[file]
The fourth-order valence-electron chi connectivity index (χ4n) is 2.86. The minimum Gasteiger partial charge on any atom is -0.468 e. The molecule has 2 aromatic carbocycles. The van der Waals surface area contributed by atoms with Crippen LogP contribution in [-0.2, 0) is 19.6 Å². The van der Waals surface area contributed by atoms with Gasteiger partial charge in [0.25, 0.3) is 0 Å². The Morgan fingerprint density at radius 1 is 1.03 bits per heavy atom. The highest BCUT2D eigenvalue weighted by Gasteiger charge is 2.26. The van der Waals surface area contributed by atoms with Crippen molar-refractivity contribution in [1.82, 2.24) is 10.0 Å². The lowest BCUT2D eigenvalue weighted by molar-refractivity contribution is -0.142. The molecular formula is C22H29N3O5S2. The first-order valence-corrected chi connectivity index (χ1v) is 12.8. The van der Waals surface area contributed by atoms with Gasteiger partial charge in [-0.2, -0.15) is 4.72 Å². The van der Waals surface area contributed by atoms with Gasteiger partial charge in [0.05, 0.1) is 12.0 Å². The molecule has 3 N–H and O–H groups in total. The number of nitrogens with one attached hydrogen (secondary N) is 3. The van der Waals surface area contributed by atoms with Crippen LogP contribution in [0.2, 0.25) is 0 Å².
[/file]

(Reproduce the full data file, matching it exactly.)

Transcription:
The fourth-order valence-electron chi connectivity index (χ4n) is 2.86. The minimum Gasteiger partial charge on any atom is -0.468 e. The molecule has 2 aromatic carbocycles. The van der Waals surface area contributed by atoms with Crippen LogP contribution in [-0.2, 0) is 19.6 Å². The van der Waals surface area contributed by atoms with Gasteiger partial charge in [0.25, 0.3) is 0 Å². The Morgan fingerprint density at radius 1 is 1.03 bits per heavy atom. The highest BCUT2D eigenvalue weighted by Gasteiger charge is 2.26. The van der Waals surface area contributed by atoms with Crippen molar-refractivity contribution in [1.82, 2.24) is 10.0 Å². The lowest BCUT2D eigenvalue weighted by molar-refractivity contribution is -0.142. The molecular formula is C22H29N3O5S2. The first-order valence-corrected chi connectivity index (χ1v) is 12.8. The van der Waals surface area contributed by atoms with Gasteiger partial charge in [-0.2, -0.15) is 4.72 Å². The van der Waals surface area contributed by atoms with Gasteiger partial charge in [0.05, 0.1) is 12.0 Å². The molecule has 3 N–H and O–H groups in total. The number of nitrogens with one attached hydrogen (secondary N) is 3. The van der Waals surface area contributed by atoms with Crippen LogP contribution in [0.2, 0.25) is 0 Å².